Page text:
The texts under comparison are “The cask of Amontillado” by E. A. Poe and “Young Goodman Brown” by N. Hawthorne. Both stories are about characters, which represent the human’s eternal inclination towards evil. Evil deeds are inherent in nature of human beings and only strong will can control these urges. In both stories, we shall see that the main characters give in to evil in their hearts rather than oppose it.
In the story “The Cask of Amontillado” the action takes place in 18th century Italy. The main conflict is resolved between noblemen Montresor and Fortunato. Montresor is a man of vicious temper, what we can infer from the motto on his device: “No one insults me with impunity”. His story with Fortunato is long and painful one. He claims that Fortunato did him wrongs many times, but he was thus far silent. But now Fortunato had surpassed all measure of Montresor’s patience and he decides to get revenge. But his revenge must be a devious one: the victim must know who brought revenge upon his head and the avenger must get away with his crime. Thus and only thus, as Montresor thinks, his revenge can be complete. The contrast between the place and time of meeting of the two “friends” and the criminal intention of Montresor is striking: “It was about dusk, one evening during the supreme madness of the carnival season, that I encountered my friend” (Poe). Fortunato is dressed in motley and drunk. He doesn’t suspect what grim fate awaits him. The villain uses the cask of amontillado to lure his victim into the dungeon (Fortunato prouds himself on being an expert in wine). He devised the most hideous way to execute his revenge – Montresor immures Fortunato into the wall of a crypt under his palace. All this time the emotional tension is rising, and when fortunate is finally chained to a wall and Montresor starts to immure him, brick by brick, while the tension is surmounting even more. Fortunato is not sure to the end if his friend is only joking grimly: “”Ha! ha! ha! – he! he! – a very good joke indeed – an excellent jest. We will have many a rich laugh about it at the palazzo – he! he! he! – over our wine – he! he! he!”” (Poe). When he indeed realizes the dire truth, he is sobered up in an instant, but his cries and wailing are as naught for Montresor. The story is finished in dreadfully ironic words: In pace requiescat! (Rest in peace!).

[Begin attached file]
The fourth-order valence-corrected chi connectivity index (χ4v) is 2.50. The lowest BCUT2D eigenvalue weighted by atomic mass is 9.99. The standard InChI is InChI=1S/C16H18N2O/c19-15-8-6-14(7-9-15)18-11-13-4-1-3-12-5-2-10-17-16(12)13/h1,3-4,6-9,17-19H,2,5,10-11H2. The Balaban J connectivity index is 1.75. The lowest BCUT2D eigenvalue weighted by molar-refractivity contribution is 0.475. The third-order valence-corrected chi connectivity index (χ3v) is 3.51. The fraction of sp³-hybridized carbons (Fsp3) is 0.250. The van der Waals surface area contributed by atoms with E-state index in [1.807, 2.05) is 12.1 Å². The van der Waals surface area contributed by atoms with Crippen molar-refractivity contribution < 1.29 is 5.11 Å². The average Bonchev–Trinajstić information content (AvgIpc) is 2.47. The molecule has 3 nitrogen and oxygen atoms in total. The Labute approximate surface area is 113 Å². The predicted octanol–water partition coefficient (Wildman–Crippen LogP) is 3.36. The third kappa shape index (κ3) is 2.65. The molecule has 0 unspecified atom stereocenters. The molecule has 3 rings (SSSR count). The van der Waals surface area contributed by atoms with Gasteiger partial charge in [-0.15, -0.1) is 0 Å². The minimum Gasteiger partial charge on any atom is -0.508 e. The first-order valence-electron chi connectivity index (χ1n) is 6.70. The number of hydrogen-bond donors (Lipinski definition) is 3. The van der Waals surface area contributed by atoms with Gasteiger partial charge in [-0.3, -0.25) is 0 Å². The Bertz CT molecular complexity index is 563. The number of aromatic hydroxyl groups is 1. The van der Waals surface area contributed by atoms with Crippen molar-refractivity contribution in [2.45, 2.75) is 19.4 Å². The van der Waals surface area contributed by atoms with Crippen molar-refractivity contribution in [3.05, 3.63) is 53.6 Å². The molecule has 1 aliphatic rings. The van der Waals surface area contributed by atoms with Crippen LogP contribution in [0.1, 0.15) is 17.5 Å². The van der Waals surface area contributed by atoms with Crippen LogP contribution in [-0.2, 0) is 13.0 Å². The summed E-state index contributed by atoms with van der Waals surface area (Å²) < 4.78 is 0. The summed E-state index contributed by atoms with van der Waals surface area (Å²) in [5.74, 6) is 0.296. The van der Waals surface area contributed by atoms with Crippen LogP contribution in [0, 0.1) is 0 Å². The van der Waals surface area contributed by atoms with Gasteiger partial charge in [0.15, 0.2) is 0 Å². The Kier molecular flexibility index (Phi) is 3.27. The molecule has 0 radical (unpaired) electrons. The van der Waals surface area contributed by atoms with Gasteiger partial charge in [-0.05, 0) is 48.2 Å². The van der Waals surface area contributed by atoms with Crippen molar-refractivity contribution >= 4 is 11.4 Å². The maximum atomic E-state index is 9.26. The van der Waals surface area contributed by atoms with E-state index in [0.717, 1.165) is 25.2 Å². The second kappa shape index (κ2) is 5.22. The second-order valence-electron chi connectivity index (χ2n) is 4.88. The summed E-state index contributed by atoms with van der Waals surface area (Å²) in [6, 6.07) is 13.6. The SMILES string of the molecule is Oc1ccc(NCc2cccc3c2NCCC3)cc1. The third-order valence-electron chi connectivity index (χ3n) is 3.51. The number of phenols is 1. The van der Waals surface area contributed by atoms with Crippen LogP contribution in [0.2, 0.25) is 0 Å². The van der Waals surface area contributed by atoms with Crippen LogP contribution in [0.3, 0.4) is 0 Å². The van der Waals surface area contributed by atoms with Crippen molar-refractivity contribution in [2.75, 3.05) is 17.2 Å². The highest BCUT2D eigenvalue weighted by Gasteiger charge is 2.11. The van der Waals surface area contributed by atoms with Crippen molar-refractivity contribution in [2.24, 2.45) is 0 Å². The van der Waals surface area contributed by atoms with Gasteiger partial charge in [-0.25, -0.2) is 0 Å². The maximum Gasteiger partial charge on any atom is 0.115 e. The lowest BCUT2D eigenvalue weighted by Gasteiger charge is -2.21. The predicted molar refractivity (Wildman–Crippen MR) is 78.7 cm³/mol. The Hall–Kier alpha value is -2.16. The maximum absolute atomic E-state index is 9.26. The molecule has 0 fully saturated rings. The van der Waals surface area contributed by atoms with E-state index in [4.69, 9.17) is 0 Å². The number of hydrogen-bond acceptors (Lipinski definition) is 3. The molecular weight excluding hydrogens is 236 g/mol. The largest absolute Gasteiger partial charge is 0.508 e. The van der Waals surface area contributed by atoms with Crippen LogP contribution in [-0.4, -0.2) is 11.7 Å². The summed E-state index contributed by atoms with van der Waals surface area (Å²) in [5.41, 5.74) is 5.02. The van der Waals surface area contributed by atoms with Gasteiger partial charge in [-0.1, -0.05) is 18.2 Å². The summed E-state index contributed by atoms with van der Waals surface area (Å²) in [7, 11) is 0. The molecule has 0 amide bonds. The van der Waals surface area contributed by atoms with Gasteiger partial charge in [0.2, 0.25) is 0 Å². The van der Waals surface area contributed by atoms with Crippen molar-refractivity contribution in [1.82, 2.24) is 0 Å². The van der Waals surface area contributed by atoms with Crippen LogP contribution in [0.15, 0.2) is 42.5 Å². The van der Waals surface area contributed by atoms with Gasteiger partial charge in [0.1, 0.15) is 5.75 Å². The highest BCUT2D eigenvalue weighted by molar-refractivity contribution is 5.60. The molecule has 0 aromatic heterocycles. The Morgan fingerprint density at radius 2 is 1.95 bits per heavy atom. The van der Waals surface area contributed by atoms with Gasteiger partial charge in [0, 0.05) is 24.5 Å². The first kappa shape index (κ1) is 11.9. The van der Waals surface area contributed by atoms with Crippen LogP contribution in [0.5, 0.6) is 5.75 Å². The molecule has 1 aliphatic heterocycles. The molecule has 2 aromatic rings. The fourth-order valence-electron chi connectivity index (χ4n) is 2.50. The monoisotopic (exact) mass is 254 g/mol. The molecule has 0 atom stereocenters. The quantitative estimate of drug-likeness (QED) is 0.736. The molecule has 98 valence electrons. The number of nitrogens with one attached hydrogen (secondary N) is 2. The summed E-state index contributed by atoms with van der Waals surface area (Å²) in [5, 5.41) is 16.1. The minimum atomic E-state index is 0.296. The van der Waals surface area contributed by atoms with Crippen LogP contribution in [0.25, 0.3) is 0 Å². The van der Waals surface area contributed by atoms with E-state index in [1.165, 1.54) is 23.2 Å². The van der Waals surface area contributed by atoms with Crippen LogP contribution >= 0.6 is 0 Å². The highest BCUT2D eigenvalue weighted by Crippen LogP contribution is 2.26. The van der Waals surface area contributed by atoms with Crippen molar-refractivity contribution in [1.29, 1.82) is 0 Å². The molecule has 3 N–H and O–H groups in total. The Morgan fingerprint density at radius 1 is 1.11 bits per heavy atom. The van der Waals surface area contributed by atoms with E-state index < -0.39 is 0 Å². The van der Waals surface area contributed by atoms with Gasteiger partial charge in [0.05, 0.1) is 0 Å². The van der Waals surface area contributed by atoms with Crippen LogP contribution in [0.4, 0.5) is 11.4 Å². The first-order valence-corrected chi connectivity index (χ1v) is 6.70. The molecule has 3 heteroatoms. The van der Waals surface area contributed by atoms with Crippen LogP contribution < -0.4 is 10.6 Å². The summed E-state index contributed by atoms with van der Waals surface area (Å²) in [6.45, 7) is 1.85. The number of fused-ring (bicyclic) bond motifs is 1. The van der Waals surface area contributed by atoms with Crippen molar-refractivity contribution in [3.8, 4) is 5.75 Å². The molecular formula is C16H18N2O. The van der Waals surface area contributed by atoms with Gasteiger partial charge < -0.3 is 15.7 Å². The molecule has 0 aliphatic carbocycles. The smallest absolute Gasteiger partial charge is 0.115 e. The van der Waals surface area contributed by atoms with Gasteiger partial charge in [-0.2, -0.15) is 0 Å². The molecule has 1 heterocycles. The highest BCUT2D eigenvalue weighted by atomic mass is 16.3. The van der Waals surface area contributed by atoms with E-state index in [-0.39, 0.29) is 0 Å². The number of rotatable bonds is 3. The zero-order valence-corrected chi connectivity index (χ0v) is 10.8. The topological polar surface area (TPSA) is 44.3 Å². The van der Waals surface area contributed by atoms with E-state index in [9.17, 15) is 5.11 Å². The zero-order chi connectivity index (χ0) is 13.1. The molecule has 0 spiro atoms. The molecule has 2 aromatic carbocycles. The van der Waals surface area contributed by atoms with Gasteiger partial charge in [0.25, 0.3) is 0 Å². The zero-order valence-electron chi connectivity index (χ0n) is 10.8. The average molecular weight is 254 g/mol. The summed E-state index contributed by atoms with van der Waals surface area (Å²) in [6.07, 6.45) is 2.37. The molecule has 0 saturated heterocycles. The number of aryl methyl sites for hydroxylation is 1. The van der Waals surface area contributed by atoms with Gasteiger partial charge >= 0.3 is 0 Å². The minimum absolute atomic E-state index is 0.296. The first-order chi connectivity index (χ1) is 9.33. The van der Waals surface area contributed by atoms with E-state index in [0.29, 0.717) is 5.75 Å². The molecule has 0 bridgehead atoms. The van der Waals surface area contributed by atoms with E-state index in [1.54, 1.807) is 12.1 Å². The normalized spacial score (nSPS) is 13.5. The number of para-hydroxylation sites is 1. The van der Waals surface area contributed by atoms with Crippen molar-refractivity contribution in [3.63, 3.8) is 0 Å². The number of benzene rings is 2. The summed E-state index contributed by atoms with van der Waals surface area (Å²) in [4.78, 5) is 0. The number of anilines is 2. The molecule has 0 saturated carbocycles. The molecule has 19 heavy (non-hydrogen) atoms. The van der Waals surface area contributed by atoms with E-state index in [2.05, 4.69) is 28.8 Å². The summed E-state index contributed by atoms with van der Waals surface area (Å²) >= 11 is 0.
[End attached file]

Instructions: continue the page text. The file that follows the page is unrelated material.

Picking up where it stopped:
We may say, that Montresor’s actions can be in a way justified with the idea of revenge for a “thousand injuries”, which Fortunato inflicted him. But is there any sort of injury that can be paid for with such a dire vengeance? In our view, the revenge of Montresor is not justified (we are not given a sufficient explanation in the course of the story). He is just giving in to the evil nature of his heart; he seems even to be pleased at what he had done (as it can be inferred from a final sentence of the story).
In the story “Young Goodman Brown” we are given another sort of miscreant. Goodman Brown, as his name suggests, is a good young man. But at the same time he is too concerned about looking good and decent to his fellow-villagers, whom he puts above himself in virtue. He thinks to much about what others will think of him and of his actions. In addition to that he has no will of his own, this tendency of his character, combined with his curiosity cause his downfall. N. Hawtorne elaborates the idea that essentially all humans are evil. This idea is stated explicitly in the word of the Devil: “By the sympathy of your human hearts for sin ye shall scent out all the places – whether in church, bedchamber, street, field, or forest – where crime has been committed, and shall exult to behold the whole earth one stain of guilt, one mighty blood spot” (Hawtorne). Because Goodman is curious of what is happening in the forest at night, he decides to takes the Devils offer and venture into the woods. We must remember that from the point of Hawtorne’s time Puritan morality the forest was an indecent place for an idle walk. Not without reason, Goodman says: “My father never went into the woods on such an errand, nor his father before him. We have been a race of honest men and good Christians…” (Hawtorne). The forest was a place for Indians, not for decent Puritan. But as his own virtue depends on others (“Depending upon one another’s hearts, ye had still hoped that virtue were not all a dream”) he was an easy prey for the Devil. The Devil reveals to Goodman the true sinful nature of his fellow-villagers. After that, upon his return home, Goodman feels he cannot trust anyone, even his dear wife Faith, whose virtue seems now nothing but a ruse.
As it appears in life, as well as in fiction, evil is in human nature. Man can fall under evil influence by his own will, like Montresor from “The cask of Amontillado”, or due to his curiosity, like Goodman Brown from “Young Goodman Brown”. We must strive not to fall under its influence, whether on our own accord or taking revenge for the wrongs done to us by others.
Poe, E. A. The Cask of Amontillado. Web. 9 Feb. 2012.
Hawtorne, N. Young Goodman Brown. Web. 9 Feb. 2012.